Gamer Girl is sort of your typical not-too-messed-up teenage girl from a newly broken family story with a hook – this girl goes online to get away from her life instead of doing drugs, drinking, cutting, or having sex.
Maddy’s mom and dad have recently and rather abruptly split in the middle of the school year and the resulting financial chaos finds Maddy, her mom, and her sister living with her grandmother in a small New Hampshire town. In the city Maddy had a tight and diverse set of friends and a strong sense of how she fit in with them. In her new school she not only has no one, but, after an unfortunate incident on the first day of school, actually finds herself targeted by the angry but extremely popular Billy who calls Maddy “Freak Girl,” and makes her life as the new kid five kinds of hell.
The only bright spots in Maddy’s life are an inexplicable crush on Billy’s friend Chad who is gorgeous and sometimes kind, her manga art, and her ever expanding persona as Allora in an online game called Fields of Fantasy. In this game she can be beautiful and can become more powerful by overcoming programmed challenges. She even meets a champion and protector, Sir Leo, with whom she can fall virtually – and safely – in love. But Maddy’s real life problems multiply and escalate in the course of the school year. Will she be able to find the strength and courage she has gained virtually to help her overcome the school bullies and achieve her manga dreams?
There is nothing really wrong with Gamer Girl. All the basic YA elements – loneliness, alienation, parental estrangement – are there in spades. But somehow Maddy’s emotional reactions never seem intense enough. The divorce is awful and new, but other than how it affects her in the short term – her new uncool address and school – Maddy is already over it emotionally. She is angry at her mother for the situation, but her behavior, while immature, is hardly out of the norm for teenage girls who can flare up explosively over much less important stuff. The hazing she experiences at school is painful, but never makes her question her own worth. In a way, it’s good to read a book with such a secure heroine, but emotionally the book doesn’t resonate.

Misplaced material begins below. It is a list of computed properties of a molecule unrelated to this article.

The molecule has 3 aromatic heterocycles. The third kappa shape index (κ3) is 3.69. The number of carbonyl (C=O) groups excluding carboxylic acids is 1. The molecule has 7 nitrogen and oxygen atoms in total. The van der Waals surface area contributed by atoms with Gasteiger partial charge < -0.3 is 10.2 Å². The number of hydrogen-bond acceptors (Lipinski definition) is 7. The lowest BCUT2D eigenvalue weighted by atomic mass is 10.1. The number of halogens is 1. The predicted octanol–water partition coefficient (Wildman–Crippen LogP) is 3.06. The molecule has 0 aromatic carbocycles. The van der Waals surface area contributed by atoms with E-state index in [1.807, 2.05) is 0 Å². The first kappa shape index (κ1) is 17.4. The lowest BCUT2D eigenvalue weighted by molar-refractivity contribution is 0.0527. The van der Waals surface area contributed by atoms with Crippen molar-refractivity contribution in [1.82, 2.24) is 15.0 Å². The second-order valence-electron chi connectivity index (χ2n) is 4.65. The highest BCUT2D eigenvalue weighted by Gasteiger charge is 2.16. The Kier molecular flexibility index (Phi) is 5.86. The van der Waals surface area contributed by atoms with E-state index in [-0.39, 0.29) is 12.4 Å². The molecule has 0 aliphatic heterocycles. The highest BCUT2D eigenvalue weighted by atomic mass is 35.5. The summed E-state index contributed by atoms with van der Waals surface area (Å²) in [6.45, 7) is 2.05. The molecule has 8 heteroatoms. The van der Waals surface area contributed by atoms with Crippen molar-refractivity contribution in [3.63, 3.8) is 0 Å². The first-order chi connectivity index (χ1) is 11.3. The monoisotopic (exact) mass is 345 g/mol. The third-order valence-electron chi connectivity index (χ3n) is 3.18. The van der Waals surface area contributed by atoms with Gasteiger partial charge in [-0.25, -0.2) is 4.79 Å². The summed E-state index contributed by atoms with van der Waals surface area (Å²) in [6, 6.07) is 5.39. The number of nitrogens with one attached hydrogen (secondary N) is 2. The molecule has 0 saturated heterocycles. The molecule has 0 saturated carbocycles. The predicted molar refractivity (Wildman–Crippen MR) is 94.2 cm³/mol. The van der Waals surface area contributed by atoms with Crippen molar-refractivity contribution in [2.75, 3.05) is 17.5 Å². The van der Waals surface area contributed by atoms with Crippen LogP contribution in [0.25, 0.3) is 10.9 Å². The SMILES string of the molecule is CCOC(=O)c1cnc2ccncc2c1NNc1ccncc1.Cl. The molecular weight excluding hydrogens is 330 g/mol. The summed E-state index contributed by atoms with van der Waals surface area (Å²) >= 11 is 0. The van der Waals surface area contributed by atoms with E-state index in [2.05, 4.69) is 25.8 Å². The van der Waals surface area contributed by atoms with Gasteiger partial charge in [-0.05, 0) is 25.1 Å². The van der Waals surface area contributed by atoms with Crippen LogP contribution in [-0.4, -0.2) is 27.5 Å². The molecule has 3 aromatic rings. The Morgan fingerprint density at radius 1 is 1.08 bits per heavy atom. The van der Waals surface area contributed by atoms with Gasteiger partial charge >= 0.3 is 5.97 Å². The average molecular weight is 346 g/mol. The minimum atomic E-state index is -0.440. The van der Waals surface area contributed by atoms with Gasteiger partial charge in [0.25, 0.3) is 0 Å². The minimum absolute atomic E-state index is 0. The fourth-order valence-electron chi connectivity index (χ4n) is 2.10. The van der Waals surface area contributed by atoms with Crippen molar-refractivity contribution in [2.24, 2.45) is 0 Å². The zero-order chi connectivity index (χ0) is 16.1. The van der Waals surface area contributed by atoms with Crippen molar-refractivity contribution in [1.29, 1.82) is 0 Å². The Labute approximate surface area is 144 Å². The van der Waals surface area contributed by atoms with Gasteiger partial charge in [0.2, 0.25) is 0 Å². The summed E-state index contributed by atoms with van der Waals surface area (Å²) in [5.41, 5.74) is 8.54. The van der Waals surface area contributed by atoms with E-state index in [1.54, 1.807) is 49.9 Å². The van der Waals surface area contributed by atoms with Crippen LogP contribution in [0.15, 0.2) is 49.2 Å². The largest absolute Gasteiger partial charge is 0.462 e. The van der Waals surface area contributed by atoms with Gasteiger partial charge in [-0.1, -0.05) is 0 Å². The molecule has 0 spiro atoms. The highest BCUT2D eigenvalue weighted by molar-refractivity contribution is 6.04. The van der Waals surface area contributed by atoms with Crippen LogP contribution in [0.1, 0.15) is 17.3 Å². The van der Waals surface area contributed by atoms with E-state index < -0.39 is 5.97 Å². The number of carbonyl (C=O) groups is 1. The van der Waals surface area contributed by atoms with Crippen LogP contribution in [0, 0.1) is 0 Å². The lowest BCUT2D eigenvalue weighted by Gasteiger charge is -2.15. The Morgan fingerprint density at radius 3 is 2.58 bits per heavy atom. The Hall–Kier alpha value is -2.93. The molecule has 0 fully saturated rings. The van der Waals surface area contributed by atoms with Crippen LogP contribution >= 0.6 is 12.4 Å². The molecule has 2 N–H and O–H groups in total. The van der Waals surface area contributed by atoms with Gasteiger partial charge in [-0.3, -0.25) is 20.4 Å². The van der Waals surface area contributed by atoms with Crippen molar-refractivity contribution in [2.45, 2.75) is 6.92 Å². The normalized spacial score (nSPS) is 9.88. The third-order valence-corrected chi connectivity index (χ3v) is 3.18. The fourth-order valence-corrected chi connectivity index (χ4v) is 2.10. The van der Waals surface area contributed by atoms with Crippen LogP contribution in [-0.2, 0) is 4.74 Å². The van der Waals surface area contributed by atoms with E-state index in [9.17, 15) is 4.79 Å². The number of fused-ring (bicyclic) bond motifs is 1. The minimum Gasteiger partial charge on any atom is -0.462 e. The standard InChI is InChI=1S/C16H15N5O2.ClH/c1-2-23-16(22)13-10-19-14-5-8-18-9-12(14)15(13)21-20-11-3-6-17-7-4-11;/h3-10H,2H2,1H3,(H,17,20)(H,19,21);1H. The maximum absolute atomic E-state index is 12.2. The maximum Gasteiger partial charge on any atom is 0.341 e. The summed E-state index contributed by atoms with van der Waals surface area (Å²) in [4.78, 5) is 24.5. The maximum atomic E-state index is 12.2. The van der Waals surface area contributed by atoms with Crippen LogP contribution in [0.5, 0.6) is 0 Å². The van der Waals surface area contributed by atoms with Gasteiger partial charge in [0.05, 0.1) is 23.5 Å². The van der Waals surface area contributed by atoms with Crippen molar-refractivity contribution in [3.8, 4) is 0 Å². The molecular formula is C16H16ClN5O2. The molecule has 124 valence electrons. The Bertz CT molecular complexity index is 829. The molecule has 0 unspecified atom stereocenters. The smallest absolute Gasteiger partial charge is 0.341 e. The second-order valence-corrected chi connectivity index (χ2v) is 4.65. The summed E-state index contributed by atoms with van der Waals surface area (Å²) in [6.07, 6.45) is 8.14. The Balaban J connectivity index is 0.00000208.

There is a romantic sub-plot here, and it’s pretty predictable the way it plays out. Most of the book is that way, in fact. If I had been forced to write out a synopsis of what would happen after having read only the first two chapters, I could have predicted all the major plot points. Not the minor details, but everything I would have expected to happen did and in about the way I’d expected it to.
The hook here is Maddy’s online involvement, and she does have a few cute moments with Sir Leo, but her experiences there are never adventurous in the way fantasy novels are. Almost all of her quests and missions are relayed after the fact with little description. Her online time is supposed to give the reader clues to what is happening in her actual life, and in this it succeeds. Otherwise…well, reading about a character playing a computer game is about as exciting as it sounds.
Gamer Girl may satisfy fans of manga and online gaming more than it satisfied me, but those readers will still have to shell out hardcover prices for a predictable plot and an unmemorable heroine.